What do Henry Ford and barbecues have in common? It turns out quite a lot and it’s a tale you might want to share with your buds at your next backyard get-together.
HENRY FORD LOVED CAMPING
The story begins in the summer of 1919 when carmaker Henry Ford, tire magnate Harvey Firestone, and naturalist John Burroughs went on one of their annual camping trips. These super-rich pals traveled in style, bringing along their chauffeurs and a chef in a convoy of six vehicles. Today, this would be called “glamping” (as in glamorous camping).
On this particular outing, Ford invited along a real estate agent named Edward G. Kingsford, so they could discuss ways to find and buy timberland. Kingsford was married to Ford’s cousin, Minnie, whom he was very close with. Ford badly needed wood for his Model T’s since between their frame, running board, dashboard, and wheel spokes, each car used about 100 board feet of hardwood. Considering that Ford produced about a million cars a year, that’s a heck of
HENRY FORD WAS AN ENVIRONMENTALIST AND HATED WASTE
Ford built a sawmill to cut the wood for shipping to Detroit but there was a problem. The mill generated lots of waste in the form of stumps, branches, and sawdust. This irked Henry for two reasons: He didn’t like to leave money lying on the ground and he was an early environmentalist who lived by the motto: “reduce, reuse, and recycle.”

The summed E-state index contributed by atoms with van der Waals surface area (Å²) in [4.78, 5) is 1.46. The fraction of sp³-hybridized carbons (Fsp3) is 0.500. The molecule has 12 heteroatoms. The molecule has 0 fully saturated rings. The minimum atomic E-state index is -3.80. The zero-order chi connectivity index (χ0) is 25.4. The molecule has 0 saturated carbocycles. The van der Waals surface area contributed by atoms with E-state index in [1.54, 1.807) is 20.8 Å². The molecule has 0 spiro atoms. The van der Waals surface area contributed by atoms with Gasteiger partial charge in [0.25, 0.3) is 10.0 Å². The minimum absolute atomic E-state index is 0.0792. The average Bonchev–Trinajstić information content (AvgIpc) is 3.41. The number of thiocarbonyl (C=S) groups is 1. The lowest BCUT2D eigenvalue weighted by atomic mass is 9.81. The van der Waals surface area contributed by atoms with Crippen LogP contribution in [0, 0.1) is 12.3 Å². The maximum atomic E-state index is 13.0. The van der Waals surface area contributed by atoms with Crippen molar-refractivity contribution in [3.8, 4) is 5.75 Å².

HENRY FORD CREATED FORD CHARCOAL BRIQUETTES
So, what does this all have to do with backyard barbecues? Well, as an avid camper, Henry knew that it was difficult to find enough dry kindling to build and sustain a campfire. So, with the help of a chemist, he took the excess scraps from his sawmill and pressed them into lumps held together by tar and cornstarch. Sure enough, they proved a quick and easy way to keep a fire hot. After calling them “charcoal briquettes”, he opened the Ford Charcoal factory and it was built next to his sawmill. As a thank you for his help, he let Kingsford run it.
FORD CHARCOAL CHANGED IT’S NAME TO KINGSFORD IN 1951
A model of efficiency, Ford’s factory produced 610 pounds of briquettes for every ton of scrap wood. Soon, Ford was marketing “Picnic Kits” containing charcoal and portable grills to promote motoring and outdoor adventures. After Henry Ford died in 1947, a group of investors bought Ford Charcoal in 1951 and renamed it Kingsford Chemical Company in order to pay tribute to the companies heritage. Today, Kingsford Charcoal is more popular than ever. In fact, every year more than one million tons of wood waste finds new life as charcoal briquettes.
Something to think about the next time you’re grillin’ your grub.